Sunday 23rd September 2018

A ‘bug’ in a popular WordPress SEO plugin may have caused Google ranking dips

A 'bug' in the popular Yoast SEO plugin has deselected a setting that redirects attachment URLs to image location URLs. As a consequence, Google is indexing 5x as many URLs from some Wordpress installations.
Jason Smith
by on 3rd June 2018

A ‘bug’ in the popular Yoast SEO plugin for WordPress may have caused websites’ rankings to slip, according to an announcement on Yoast.com.

The bug affected WordPress attachment URLs, which are URLs generated by the popular CMS to display images uploaded by webmasters to their media libraries. Attachment URLs are distinct from image location URLs, which typically live under the /wp-content/ subdirectory.

As attachment URLs typically contain nothing other than an image, a setting in the Yoast SEO plugin allows webmasters to automatically redirect attachment URLs to image location URLs. The stated purpose is to minimize the amount of thin content crawled and indexed by search engines.

According to the announcement, the plugin historically redirected attachment URLs to a post featuring the image served by the attachment URL. However, if an image was featured in more than one post, it became unclear where the attachment URL would redirect to.

The latest version of Yoast SEO – version 7.0 – attempted to deal with this problem by redirecting all attachment URLs to image location URLs rather than a random post containing the image.

When users upgraded from version 7.0 to version 7.0.2, a plugin setting titled “redirect attachment URLs to the attachment itself?”, which allowed users to select either “yes” or “no”, was automatically set to “no”, irrespective whether the user had previously set it to “yes”.

Consequently, the number of URLs generated by some WordPress installations increased by 5x. According to Yoast.com, this created a “Panda-like” problem as Google began noticing a marked increase in the number of thin or superfluous URLs generated by some WordPress installations.

Joost de Valk, one of the plugin’s developers, stated, “The vast majority of the websites running Yoast SEO probably hasn’t suffered at all. Still, we messed up. I myself, am sorry. More so than normal, because I came up with and coded this change myself…”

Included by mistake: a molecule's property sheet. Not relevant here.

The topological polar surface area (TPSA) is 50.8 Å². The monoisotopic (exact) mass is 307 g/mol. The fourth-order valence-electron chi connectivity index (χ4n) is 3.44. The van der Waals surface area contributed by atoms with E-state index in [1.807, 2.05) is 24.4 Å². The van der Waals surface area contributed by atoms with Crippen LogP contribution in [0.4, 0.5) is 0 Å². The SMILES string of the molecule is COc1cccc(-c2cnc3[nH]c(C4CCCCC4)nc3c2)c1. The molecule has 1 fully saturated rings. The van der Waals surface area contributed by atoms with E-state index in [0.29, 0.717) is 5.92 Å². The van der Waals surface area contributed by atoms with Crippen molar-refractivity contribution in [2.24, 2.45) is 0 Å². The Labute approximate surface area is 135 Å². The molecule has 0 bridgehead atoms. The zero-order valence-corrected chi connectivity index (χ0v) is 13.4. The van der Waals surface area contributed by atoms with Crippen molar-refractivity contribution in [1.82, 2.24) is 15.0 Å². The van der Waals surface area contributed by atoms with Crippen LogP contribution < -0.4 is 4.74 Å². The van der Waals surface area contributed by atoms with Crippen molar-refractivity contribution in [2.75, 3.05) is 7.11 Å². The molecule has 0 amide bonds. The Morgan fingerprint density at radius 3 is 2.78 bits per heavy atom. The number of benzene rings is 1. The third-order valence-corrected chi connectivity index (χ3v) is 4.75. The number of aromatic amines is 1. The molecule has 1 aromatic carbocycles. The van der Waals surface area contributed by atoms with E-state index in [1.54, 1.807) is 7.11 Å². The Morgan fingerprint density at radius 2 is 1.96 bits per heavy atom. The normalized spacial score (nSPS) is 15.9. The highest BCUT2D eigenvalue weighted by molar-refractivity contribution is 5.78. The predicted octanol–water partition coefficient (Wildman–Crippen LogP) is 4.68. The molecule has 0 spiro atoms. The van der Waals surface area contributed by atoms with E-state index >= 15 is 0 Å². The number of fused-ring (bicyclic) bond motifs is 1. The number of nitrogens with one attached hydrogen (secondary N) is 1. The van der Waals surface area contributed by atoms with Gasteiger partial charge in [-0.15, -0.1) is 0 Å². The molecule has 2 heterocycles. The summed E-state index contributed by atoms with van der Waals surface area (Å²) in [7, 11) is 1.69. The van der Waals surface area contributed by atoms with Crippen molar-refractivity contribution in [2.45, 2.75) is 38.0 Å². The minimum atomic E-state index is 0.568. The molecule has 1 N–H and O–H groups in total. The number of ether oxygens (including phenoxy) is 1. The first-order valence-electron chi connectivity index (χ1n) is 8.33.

Yoast SEO discussed the problem with Google’s Senior Webmaster Trends Analyst, John Mueller, who stated, “Sites generally shouldn’t be negatively affected by something like this… if sites are seeing changes, I’d imagine it’s more due to normal search changes than anything like this”.

As a fix for webmasters affected by the problem, Yoast has released a plugin titled “search index purge,” which will generate a 410 status code for each attachment URL. It will also list all attachment URLs in an XML sitemap with post modified dates to encourage Google to recrawl each URL.

The new plugin was released 4 days ago and has been installed more than 2,000 times. According to Yoast, it could take upwards of six months for the attachment URLs to be removed from Google’s index.

Webmasters concerned they may be affected by the update should review the media tab on the plugin’s settings page and ensure attachment URLs are set to redirect. If the setting isn’t configured to redirect attachment URLs, then it’s possible the plugin update is affected by the “bug”.

To date, the post on Yoast has 107 comments from users of the plugin. While the vast majority of commenters appreciate the forthright and transparent approach adopted by Yoast, some users have attributed recent and significant declines in visibility to the bug identified by Yoast.

The owner of Budget Savvy Bride stated, “Honestly, this issue cost me a lot of money. I run a content website that heavily focuses on photos, and my site traffic plummeted to less than a quarter of my normal pageviews as a result. I easily lost $1-2k this month.”